Pseudo-Secularism

Hindu dharma is implicitly at odds with monotheistic intolerance. What is happening in India is a new historical awakening... Indian intellectuals, who want to be secure in their liberal beliefs, may not understand what is going on. But every other Indian knows precisely what is happening: deep down he knows that a larger response is emerging even if at times this response appears in his eyes to be threatening.

Tuesday, January 06, 2009

Selective secularism: Not judicious enough

In a stern message to the BJD government of Orissa, the Supreme Court has observed that it could not allow the ‘persecution’ of ‘minorities’ in this ‘secular’ country.

It has also asked the Naveen Patnaik government, which was elected democratically with an imposing majority, to quit if it could not protect the minorities.

The Apex Court’s observation and rhetoric have come while it was hearing a petition filed by Archbishop of Cuttack Raphel Cheenath.

The Supreme Court, like most public institutions in India now, has struck to politically correct ideas on secularism in recent times.

The observations on Sabarimala pilgrimage, the questions on Rama Sethu, the remarks on dress code at Guruvayur Temple and the statements on M F Hussain’s balsphemous paintings among many others are classic examples for the ‘over activism’ of the judiciary.

But on many occasions, its observatiosn seem lop-sided and even discriminatory. While expressing its concern over the alleged rape of a nun, it has remained silent on the murder of Swami Lakshmananda Saraswathi.

It was surprising to note the Supreme Court saying that it had been flooded with queries from different countries about the rape case and one can only wonder why should it bother about such unwarranted queries ‘engineered’ by the local elements.

Did the Apex Court not receive queries from concerned citizens and organisations on Swamiji’s murder? Does it mean to say that the foreign countries have more locus standi than the Indian organisations?

How many times did the Supreme Court warn or condemn the Dravidian government of Tamilnadu, which wantonly denigrates the Hindu Gods, Hindu culture and Hindu religion?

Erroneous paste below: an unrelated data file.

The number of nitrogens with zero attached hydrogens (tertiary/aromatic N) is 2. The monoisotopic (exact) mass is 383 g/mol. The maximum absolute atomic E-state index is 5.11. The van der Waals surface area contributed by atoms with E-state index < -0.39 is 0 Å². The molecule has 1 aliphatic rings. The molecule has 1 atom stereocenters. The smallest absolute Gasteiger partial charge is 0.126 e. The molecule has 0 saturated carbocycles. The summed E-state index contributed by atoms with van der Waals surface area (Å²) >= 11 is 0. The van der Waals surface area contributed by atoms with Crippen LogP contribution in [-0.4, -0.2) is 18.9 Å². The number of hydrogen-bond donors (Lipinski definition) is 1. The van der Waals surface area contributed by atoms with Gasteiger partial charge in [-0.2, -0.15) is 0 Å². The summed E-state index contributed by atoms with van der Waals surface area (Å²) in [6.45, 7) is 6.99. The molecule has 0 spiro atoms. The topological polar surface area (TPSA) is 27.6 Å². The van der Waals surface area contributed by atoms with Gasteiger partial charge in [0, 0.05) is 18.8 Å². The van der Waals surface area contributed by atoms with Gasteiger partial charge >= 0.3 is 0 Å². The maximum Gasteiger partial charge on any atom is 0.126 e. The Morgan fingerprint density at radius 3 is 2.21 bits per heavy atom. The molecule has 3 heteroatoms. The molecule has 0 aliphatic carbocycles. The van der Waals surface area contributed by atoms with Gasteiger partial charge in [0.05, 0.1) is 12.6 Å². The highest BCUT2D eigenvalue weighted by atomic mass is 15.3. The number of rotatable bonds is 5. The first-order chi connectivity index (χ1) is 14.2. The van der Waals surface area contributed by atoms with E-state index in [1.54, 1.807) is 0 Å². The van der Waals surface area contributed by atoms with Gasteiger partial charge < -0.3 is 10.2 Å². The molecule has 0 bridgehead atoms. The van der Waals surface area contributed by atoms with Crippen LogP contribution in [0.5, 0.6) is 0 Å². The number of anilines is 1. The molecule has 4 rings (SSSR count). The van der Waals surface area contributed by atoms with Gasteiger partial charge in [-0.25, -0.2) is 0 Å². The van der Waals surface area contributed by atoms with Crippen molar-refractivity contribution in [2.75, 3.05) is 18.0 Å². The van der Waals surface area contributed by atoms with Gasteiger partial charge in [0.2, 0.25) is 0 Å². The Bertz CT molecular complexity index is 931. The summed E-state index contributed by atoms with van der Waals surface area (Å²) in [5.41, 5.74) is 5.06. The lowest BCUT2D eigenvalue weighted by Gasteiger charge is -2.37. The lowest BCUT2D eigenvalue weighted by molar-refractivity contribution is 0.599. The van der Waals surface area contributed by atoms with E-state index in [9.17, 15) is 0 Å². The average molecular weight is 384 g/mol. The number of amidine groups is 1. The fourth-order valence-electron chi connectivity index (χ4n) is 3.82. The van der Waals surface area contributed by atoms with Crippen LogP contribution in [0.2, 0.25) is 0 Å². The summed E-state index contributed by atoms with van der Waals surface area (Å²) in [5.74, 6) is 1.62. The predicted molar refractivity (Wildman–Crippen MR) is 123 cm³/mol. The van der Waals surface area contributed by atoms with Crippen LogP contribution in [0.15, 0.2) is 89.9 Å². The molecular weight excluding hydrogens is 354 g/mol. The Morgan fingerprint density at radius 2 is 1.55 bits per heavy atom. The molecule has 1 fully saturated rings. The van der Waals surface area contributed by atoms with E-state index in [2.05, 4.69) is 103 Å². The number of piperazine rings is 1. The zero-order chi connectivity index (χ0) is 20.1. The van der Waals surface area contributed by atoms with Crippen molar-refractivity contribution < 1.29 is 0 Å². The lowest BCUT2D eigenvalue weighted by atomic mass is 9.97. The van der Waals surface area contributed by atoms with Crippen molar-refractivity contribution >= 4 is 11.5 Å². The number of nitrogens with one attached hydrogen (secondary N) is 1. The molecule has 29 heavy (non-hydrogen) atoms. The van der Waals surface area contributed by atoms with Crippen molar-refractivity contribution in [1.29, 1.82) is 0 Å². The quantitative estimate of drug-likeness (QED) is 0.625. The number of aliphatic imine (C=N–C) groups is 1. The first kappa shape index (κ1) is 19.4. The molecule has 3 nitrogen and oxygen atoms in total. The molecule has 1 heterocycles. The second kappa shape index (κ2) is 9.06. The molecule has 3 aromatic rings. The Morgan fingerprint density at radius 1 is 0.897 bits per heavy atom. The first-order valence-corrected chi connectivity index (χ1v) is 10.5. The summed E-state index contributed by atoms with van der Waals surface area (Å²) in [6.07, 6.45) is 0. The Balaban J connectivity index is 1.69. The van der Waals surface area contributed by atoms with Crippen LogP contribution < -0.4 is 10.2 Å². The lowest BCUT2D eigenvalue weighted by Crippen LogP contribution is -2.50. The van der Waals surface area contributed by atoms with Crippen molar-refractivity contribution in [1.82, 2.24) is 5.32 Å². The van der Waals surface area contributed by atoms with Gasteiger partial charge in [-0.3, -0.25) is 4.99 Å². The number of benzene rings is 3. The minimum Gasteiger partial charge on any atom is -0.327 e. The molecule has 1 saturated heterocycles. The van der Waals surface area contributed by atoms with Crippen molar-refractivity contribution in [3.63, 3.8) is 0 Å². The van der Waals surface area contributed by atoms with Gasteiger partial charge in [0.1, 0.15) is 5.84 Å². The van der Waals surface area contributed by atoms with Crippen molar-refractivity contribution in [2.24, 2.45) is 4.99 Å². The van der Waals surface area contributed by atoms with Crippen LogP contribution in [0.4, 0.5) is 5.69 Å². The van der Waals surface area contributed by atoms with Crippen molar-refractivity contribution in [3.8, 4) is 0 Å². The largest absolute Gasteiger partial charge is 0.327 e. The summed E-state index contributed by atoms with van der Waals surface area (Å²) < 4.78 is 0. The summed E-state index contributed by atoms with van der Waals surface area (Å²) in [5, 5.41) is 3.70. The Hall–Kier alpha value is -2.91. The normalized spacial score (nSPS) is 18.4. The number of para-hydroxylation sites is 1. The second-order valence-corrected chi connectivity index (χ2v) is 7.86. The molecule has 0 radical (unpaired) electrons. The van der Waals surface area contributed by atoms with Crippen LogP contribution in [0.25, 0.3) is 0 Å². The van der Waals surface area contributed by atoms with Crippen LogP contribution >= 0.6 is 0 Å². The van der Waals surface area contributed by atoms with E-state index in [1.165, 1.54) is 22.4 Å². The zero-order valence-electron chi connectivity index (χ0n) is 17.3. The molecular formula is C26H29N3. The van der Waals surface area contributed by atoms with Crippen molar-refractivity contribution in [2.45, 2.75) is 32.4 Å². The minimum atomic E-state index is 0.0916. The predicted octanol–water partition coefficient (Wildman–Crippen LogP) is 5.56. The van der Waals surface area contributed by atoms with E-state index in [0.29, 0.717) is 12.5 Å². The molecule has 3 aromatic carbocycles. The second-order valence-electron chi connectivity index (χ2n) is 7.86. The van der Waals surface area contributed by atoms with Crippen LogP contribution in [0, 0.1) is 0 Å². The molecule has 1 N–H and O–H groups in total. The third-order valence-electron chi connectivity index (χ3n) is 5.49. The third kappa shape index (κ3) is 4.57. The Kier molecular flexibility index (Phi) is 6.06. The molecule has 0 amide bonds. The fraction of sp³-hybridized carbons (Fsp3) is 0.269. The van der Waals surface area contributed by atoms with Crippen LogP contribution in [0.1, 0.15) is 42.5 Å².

How many times did the Supreme Court question the ‘secular’ credentials of the Marxist government of Kerala, which meddles with the temple affairs? How many times the Apex Court has asked the central and state governments to protect the interests of the majority community?

It is a long time since it pronounced the verdict for the execution of dreaded terrorist Afzal Guru in the Parliament attack case, but, has it ever questioned the delay?

Although the constitution of the HR & CE Department itself is against the Constitution, the Supreme Court has never made an observation to that effect in the last sixty years, despite hearing a number of cases pertaining to that.

As per the Freedom of Religion enshrined in the Constitution, no ‘secular’ government has the right to interfere in the religious affairs of a particular community, whether majority or minority. Why the ‘freedom’ allowed to Churches and Mosques have not been passed on to Temples?

The Supreme Court has directed the Centre long time back to adhere to the Constitution with regard to the ‘Common Civil Code’, but so far successive governments have not adhered to its direction.

Why can’t the Supreme Court pressurise the central government and parliament to pass an ordinance for the same? The Judiciary through the eyes of Law must view ‘secularism’ as equality’.

It cannot differentiate between majority and minority and it must also view all the governments with the same yardstick, for the governments are democratically elected ‘by’ the people, ‘for’ the people and ‘to’ the people. Selective secularism does not behove well for the country.

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